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The Phillies have discussed an extension with soon-to-be free-agent catcher J.T. Realmuto, but the two sides paused those talks last month as a result of the coronavirus. The team still seems to have the inside track on locking up Realmuto, for whom it paid a pretty penny in a February 2019 trade with the National League East rival Marlins, but what if a worst-case scenario occurs? What if the Phillies are unsuccessful in trying to prevent the two-time All-Star from exiting via the open market next offseason?

[RELATED: Extension Candidate – J.T. Realmuto]

J.T. Realmuto

The Phillies wouldn’t be well-equipped to go on without Realmuto in the near term. They only have two other catchers – Andrew Knapp and Deivy Grullon – on their 40-man roster right now. Knapp has been a replacement-level player across 579 plate appearances since he debuted in 2017. Grullon’s still just a 24-year-old who did produce nice numbers in the high minors from 2018-19, but he has barely played in the majors and isn’t regarded as a high-end prospect.

The Phillies have at least a couple of other promising young catchers in Rafael Marchan (MLB.com’s seventh-ranked prospect for the organization) and Rodolfo Duran (No. 19), but it seems unrealistic to expect either of them or Grullon to take Realmuto’s place from the get-go in the event that he departs next winter.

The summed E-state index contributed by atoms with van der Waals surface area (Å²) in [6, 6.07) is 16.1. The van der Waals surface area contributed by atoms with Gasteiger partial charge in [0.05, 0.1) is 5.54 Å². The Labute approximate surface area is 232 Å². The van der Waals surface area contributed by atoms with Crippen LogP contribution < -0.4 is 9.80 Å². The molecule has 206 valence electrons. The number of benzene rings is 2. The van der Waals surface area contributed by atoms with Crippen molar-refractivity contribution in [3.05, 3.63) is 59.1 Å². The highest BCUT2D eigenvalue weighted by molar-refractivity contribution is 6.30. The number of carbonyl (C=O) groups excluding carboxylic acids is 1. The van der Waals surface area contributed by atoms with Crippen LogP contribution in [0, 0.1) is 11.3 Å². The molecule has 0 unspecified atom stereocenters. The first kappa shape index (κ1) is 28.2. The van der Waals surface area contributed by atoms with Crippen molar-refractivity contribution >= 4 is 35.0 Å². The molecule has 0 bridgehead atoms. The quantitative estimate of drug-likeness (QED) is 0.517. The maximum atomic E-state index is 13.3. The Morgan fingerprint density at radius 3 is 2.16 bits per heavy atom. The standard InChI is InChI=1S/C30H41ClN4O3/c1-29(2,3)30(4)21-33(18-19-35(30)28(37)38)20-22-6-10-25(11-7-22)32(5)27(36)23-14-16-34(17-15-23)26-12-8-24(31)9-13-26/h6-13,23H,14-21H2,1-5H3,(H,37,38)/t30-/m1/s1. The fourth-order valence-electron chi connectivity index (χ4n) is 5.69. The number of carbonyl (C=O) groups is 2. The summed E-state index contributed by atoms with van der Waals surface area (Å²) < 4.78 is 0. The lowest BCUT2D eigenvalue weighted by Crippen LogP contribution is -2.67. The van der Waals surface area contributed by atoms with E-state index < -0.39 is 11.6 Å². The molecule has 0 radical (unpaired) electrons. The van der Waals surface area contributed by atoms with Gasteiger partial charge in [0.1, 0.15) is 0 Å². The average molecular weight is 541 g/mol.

As MLBTR’s Jeff Todd laid out earlier this month, there may be other regulars at the position who hit the market soon. Robinson Chirinos, James McCann, Yadier Molina (though he and the Cardinals are motivated to stick together) and former Phillie Wilson Ramos could become free agents. So could Jason Castro, Tyler Flowers and Kurt Suzuki, among others. There are some options there who at least might make for decent stopgaps, and it’s anyone’s guess who might end up on the trade market, but with no known stars set to become available behind the plate, it should be all the more imperative for the Phillies to lock up their current catcher.

Realmuto, who turned 29 last month, continued to make a case for a sizable contract during his first year in Philadelphia. He paced all catchers in fWAR (5.7) for the second year in a row and slashed .275/.328/.493 with 25 home runs in 593 plate appearances and 145 games. Behind the plate, he gunned down a league-leading 47 percent of would-be base stealers (MLB average was 26 percent) and finished fourth in Baseball Prospectus’ Fielding Runs Above Average metric.

Between Miami and Philly, Realmuto has shown he’s a well-rounded, star-caliber backstop. As a result, there’s a chance he’ll follow backstops like Joe Mauer and Buster Posey en route to a $100MM-plus guarantee. No matter how much he earns, though, it’s clear the Phillies would have a difficult time replacing Realmuto.

Photo courtesy of USA Today Sports Images.



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